Local World Cup fans choose a new 'home'

Despite Israel's absence, passion for the tournament reaches a fevered pitch.

world cup 2006 logo 88 (photo credit:)
world cup 2006 logo 88
(photo credit: )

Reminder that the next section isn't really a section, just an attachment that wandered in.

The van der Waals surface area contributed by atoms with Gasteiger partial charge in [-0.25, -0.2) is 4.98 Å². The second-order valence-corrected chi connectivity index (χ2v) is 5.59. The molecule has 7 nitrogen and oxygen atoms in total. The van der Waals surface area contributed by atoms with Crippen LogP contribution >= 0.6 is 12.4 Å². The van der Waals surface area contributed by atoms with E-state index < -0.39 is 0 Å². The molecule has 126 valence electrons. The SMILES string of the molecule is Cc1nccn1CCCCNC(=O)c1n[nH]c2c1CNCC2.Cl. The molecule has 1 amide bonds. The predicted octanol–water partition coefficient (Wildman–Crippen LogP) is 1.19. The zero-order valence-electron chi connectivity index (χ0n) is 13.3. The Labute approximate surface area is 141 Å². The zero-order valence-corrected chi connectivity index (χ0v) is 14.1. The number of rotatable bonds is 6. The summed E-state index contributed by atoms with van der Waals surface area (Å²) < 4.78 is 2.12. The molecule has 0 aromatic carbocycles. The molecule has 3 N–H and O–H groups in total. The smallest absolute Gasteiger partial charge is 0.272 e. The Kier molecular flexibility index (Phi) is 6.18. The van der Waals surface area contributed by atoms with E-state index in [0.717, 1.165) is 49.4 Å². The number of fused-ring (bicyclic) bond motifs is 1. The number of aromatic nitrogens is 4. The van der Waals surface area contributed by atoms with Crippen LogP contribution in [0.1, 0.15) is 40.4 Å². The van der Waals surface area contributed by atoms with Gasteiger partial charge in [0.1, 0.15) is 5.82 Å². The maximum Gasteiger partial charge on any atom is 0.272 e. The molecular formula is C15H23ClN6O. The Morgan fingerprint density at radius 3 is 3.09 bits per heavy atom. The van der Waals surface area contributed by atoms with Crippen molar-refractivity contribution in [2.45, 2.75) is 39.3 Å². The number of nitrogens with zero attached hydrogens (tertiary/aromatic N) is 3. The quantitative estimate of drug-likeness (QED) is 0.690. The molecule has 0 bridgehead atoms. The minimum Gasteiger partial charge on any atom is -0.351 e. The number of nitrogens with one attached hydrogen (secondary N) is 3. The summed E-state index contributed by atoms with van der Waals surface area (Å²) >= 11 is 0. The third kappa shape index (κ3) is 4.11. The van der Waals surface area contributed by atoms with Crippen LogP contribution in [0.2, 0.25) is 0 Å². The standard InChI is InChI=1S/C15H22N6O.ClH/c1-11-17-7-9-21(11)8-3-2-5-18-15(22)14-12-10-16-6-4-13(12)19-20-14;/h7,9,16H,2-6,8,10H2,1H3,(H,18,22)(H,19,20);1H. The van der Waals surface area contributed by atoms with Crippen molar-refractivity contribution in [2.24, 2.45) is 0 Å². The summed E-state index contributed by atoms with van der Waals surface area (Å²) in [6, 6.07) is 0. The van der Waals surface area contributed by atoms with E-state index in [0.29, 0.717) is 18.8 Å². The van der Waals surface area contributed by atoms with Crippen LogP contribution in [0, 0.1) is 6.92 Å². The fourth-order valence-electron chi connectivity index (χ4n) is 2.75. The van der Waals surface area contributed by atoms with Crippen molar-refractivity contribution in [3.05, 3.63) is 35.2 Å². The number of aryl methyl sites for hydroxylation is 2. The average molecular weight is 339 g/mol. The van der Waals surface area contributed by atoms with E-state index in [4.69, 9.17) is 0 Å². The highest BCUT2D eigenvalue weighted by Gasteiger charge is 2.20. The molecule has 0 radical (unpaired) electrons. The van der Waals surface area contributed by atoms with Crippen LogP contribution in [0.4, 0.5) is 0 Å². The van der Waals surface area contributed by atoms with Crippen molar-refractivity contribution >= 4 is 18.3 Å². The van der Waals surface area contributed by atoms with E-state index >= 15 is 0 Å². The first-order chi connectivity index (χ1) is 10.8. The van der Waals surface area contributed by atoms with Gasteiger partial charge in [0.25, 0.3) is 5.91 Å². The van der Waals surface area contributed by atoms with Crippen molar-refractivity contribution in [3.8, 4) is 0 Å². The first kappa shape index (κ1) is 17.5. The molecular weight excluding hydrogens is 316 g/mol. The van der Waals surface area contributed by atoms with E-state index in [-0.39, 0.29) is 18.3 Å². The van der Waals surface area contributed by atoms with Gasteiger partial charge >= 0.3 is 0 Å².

Despite Israel's failure to qualify for the World Cup, the passion for the tournament is reaching a fevered pitch. In a country that has made just one World Cup appearance, part of this excitement involves adopting another country's squad for the duration of the tournament. While the practice of getting behind another country is common, the identities of these teams vary as much as the reasons for choosing them. Since immigrants comprise such a large percentage of the county's population, one of the primary reasons people support one squad over another is an ancestral connection to a specific country. For 16-year-old Emanuel Abetaw, the decision to support the Ivory Coast - a team that many have picked as a sleeper - was based on his ethnicity. "I am black, and I hope that the Ivory Coast becomes the first African country to win," Abetaw said. After Cameroon reached the quarterfinals in 1990 and Senegal in 2002, Abetaw hopes that the Ivory Coast will bring glory to the African continent. For Israelis that do not draw upon their roots to support a specific squad, the most popular team is five-time World Cup champion Brazil. However, each person has a unique reason for supporting Brazil. For 40-year-old Avi Salama of Jerusalem, the love of Brazilian football started when he watched Pele as a child and has enjoyed that style of football ever since. Although he is from a different generation, 23-year-old Oren Swisa of Jerusalem has a very similar story about how he got on the Brazilian bandwagon. He said that his love affair with Brazilian football started when he watched them win the 1994 World Cup. For younger fans, it might be the triumph at the 2002 World Cup, the numerous international superstars or the rich heritage that attract them to Brazil. However, other fans use similar reasons to justify support of other countries. 29-year-old Cobi Carmeli of Aviel has supported Argentina since watching Diego Maradona lead them to the title in 1986. While working in Holland in 1978, K.G. Dayananda of Sri Lanka, who currently works in Jerusalem, experienced Holland's loss to West Germany in the finals firsthand and has not forgotten that moment. For Dov Geudj, 17, of Jerusalem, the great players on France, such as Zinedine Zidane and Thierry Henry, stirred him to back Les Bleus. However, other soccer fans base their decisions on factors unrelated to what happens on the pitch. Maram Sakhnini, 21, of Daburiya has followed Germany's team since his early childhood because he believes the Germans are "elegant and smart people." Cobi Rada, 23, of Jerusalem prefers the Italian side. "I love the people, their mentality, and the culture," he said. Still, others back teams based on the kits. David Lachmish, 22, of Ramat Gan roots for The Netherlands simply because of their famous orange jerseys. Despite the various reasons that people have for choosing one side or another, the one constant is the enthusiasm people have for the World Cup. And until Israel qualifies for another World Cup, this ritual of finding reasons to justify support for another team will continue.